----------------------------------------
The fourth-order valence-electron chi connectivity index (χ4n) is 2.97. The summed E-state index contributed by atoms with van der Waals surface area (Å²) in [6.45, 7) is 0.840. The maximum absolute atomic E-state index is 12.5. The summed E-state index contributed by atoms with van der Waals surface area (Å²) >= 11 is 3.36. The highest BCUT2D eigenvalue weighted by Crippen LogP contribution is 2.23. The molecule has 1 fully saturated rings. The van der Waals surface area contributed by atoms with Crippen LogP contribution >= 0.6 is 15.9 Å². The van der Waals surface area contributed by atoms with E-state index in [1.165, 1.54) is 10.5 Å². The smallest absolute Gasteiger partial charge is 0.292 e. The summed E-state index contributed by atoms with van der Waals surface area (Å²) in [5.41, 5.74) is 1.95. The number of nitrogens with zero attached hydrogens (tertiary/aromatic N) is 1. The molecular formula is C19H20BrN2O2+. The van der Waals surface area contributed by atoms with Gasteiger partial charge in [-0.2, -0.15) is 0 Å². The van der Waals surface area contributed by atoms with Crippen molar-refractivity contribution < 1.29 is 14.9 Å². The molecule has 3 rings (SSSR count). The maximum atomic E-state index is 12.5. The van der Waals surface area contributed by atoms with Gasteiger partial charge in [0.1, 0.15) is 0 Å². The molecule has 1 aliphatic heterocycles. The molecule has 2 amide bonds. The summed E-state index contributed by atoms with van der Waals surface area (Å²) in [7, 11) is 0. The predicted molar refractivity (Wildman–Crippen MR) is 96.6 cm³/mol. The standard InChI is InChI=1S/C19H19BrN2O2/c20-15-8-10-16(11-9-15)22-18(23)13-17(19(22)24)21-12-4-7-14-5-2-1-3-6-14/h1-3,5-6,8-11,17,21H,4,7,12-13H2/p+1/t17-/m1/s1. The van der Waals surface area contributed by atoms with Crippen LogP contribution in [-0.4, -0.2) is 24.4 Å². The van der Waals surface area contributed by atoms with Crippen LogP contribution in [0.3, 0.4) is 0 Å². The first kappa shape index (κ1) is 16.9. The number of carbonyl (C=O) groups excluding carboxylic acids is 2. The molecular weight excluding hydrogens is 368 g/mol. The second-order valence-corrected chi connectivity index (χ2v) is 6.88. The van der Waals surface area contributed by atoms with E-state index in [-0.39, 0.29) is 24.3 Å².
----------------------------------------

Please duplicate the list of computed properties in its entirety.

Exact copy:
The fourth-order valence-electron chi connectivity index (χ4n) is 2.97. The summed E-state index contributed by atoms with van der Waals surface area (Å²) in [6.45, 7) is 0.840. The maximum absolute atomic E-state index is 12.5. The summed E-state index contributed by atoms with van der Waals surface area (Å²) >= 11 is 3.36. The highest BCUT2D eigenvalue weighted by Crippen LogP contribution is 2.23. The molecule has 1 fully saturated rings. The van der Waals surface area contributed by atoms with Crippen LogP contribution >= 0.6 is 15.9 Å². The van der Waals surface area contributed by atoms with E-state index in [1.165, 1.54) is 10.5 Å². The smallest absolute Gasteiger partial charge is 0.292 e. The summed E-state index contributed by atoms with van der Waals surface area (Å²) in [5.41, 5.74) is 1.95. The number of nitrogens with zero attached hydrogens (tertiary/aromatic N) is 1. The molecular formula is C19H20BrN2O2+. The van der Waals surface area contributed by atoms with Gasteiger partial charge in [-0.2, -0.15) is 0 Å². The van der Waals surface area contributed by atoms with Crippen molar-refractivity contribution < 1.29 is 14.9 Å². The molecule has 3 rings (SSSR count). The maximum atomic E-state index is 12.5. The van der Waals surface area contributed by atoms with Gasteiger partial charge in [0.1, 0.15) is 0 Å². The molecule has 1 aliphatic heterocycles. The molecule has 2 amide bonds. The summed E-state index contributed by atoms with van der Waals surface area (Å²) in [7, 11) is 0. The predicted molar refractivity (Wildman–Crippen MR) is 96.6 cm³/mol. The standard InChI is InChI=1S/C19H19BrN2O2/c20-15-8-10-16(11-9-15)22-18(23)13-17(19(22)24)21-12-4-7-14-5-2-1-3-6-14/h1-3,5-6,8-11,17,21H,4,7,12-13H2/p+1/t17-/m1/s1. The van der Waals surface area contributed by atoms with Crippen LogP contribution in [-0.4, -0.2) is 24.4 Å². The van der Waals surface area contributed by atoms with Crippen LogP contribution in [0.3, 0.4) is 0 Å². The first kappa shape index (κ1) is 16.9. The number of carbonyl (C=O) groups excluding carboxylic acids is 2. The molecular weight excluding hydrogens is 368 g/mol. The second-order valence-corrected chi connectivity index (χ2v) is 6.88. The van der Waals surface area contributed by atoms with E-state index in [-0.39, 0.29) is 24.3 Å².